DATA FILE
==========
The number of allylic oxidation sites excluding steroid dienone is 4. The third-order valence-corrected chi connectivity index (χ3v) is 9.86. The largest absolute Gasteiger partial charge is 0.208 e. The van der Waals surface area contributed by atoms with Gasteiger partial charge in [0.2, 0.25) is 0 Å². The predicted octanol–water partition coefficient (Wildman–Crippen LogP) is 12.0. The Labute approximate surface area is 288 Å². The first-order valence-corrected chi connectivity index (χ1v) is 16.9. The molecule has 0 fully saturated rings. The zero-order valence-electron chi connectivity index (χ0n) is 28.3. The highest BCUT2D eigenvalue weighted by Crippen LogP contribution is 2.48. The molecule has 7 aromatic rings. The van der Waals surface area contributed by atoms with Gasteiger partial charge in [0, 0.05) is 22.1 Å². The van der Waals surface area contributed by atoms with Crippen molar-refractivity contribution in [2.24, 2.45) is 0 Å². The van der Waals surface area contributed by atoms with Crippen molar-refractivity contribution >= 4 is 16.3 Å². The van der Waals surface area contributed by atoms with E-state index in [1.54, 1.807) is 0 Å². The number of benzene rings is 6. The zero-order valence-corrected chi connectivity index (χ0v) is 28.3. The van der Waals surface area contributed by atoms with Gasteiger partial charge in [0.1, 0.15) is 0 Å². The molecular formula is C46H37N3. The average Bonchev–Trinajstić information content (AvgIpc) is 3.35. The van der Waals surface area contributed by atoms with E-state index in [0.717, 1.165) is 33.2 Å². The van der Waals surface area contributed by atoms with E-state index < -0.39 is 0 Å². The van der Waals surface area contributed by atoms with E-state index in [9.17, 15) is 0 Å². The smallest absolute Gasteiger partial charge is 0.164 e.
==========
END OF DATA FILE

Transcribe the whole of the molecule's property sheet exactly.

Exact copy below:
The number of allylic oxidation sites excluding steroid dienone is 4. The third-order valence-corrected chi connectivity index (χ3v) is 9.86. The largest absolute Gasteiger partial charge is 0.208 e. The van der Waals surface area contributed by atoms with Gasteiger partial charge in [0.2, 0.25) is 0 Å². The predicted octanol–water partition coefficient (Wildman–Crippen LogP) is 12.0. The Labute approximate surface area is 288 Å². The first-order valence-corrected chi connectivity index (χ1v) is 16.9. The molecule has 0 fully saturated rings. The zero-order valence-electron chi connectivity index (χ0n) is 28.3. The highest BCUT2D eigenvalue weighted by Crippen LogP contribution is 2.48. The molecule has 7 aromatic rings. The van der Waals surface area contributed by atoms with Gasteiger partial charge in [0, 0.05) is 22.1 Å². The van der Waals surface area contributed by atoms with Crippen molar-refractivity contribution in [2.24, 2.45) is 0 Å². The van der Waals surface area contributed by atoms with Crippen molar-refractivity contribution >= 4 is 16.3 Å². The van der Waals surface area contributed by atoms with E-state index in [1.54, 1.807) is 0 Å². The number of benzene rings is 6. The zero-order valence-corrected chi connectivity index (χ0v) is 28.3. The van der Waals surface area contributed by atoms with Gasteiger partial charge in [0.1, 0.15) is 0 Å². The molecular formula is C46H37N3. The average Bonchev–Trinajstić information content (AvgIpc) is 3.35. The van der Waals surface area contributed by atoms with E-state index in [0.717, 1.165) is 33.2 Å². The van der Waals surface area contributed by atoms with E-state index < -0.39 is 0 Å². The van der Waals surface area contributed by atoms with E-state index in [9.17, 15) is 0 Å². The smallest absolute Gasteiger partial charge is 0.164 e.